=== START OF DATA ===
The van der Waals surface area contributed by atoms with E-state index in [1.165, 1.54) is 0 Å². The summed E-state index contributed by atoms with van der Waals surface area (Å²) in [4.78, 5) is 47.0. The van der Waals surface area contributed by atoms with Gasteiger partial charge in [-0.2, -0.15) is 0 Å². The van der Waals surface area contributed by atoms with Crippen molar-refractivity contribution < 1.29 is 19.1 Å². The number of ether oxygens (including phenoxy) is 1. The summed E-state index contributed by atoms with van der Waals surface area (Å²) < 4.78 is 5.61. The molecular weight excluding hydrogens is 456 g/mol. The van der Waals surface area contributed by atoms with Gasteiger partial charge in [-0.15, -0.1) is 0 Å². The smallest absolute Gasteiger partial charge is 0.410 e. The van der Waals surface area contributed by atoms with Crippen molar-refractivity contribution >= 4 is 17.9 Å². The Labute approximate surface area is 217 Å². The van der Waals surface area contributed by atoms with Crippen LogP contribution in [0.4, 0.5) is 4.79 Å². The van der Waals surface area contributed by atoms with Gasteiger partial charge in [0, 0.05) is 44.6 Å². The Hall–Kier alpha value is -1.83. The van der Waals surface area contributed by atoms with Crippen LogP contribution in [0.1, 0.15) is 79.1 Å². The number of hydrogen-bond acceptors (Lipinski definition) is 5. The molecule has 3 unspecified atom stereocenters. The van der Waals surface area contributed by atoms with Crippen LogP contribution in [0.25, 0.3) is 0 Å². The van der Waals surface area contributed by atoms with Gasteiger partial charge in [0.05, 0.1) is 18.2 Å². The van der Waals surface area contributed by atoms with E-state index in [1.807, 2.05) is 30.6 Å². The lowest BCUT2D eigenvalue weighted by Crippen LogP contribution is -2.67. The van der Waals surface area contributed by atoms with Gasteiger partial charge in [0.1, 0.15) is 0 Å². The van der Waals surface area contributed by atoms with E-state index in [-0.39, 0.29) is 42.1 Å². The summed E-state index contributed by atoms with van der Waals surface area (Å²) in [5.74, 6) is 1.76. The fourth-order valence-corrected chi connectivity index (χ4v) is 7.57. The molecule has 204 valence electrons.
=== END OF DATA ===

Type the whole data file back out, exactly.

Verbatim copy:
The van der Waals surface area contributed by atoms with E-state index in [1.165, 1.54) is 0 Å². The summed E-state index contributed by atoms with van der Waals surface area (Å²) in [4.78, 5) is 47.0. The van der Waals surface area contributed by atoms with Gasteiger partial charge in [-0.2, -0.15) is 0 Å². The van der Waals surface area contributed by atoms with Crippen molar-refractivity contribution < 1.29 is 19.1 Å². The number of ether oxygens (including phenoxy) is 1. The summed E-state index contributed by atoms with van der Waals surface area (Å²) < 4.78 is 5.61. The molecular weight excluding hydrogens is 456 g/mol. The van der Waals surface area contributed by atoms with Gasteiger partial charge in [-0.15, -0.1) is 0 Å². The smallest absolute Gasteiger partial charge is 0.410 e. The van der Waals surface area contributed by atoms with Crippen molar-refractivity contribution >= 4 is 17.9 Å². The Labute approximate surface area is 217 Å². The van der Waals surface area contributed by atoms with Crippen LogP contribution in [0.4, 0.5) is 4.79 Å². The van der Waals surface area contributed by atoms with Gasteiger partial charge in [0, 0.05) is 44.6 Å². The Hall–Kier alpha value is -1.83. The van der Waals surface area contributed by atoms with Crippen LogP contribution in [0.1, 0.15) is 79.1 Å². The number of hydrogen-bond acceptors (Lipinski definition) is 5. The molecule has 3 unspecified atom stereocenters. The van der Waals surface area contributed by atoms with Crippen LogP contribution in [0.25, 0.3) is 0 Å². The van der Waals surface area contributed by atoms with Gasteiger partial charge in [0.05, 0.1) is 18.2 Å². The van der Waals surface area contributed by atoms with E-state index in [1.807, 2.05) is 30.6 Å². The lowest BCUT2D eigenvalue weighted by Crippen LogP contribution is -2.67. The van der Waals surface area contributed by atoms with Gasteiger partial charge in [0.1, 0.15) is 0 Å². The van der Waals surface area contributed by atoms with E-state index in [-0.39, 0.29) is 42.1 Å². The summed E-state index contributed by atoms with van der Waals surface area (Å²) in [5.74, 6) is 1.76. The fourth-order valence-corrected chi connectivity index (χ4v) is 7.57. The molecule has 204 valence electrons.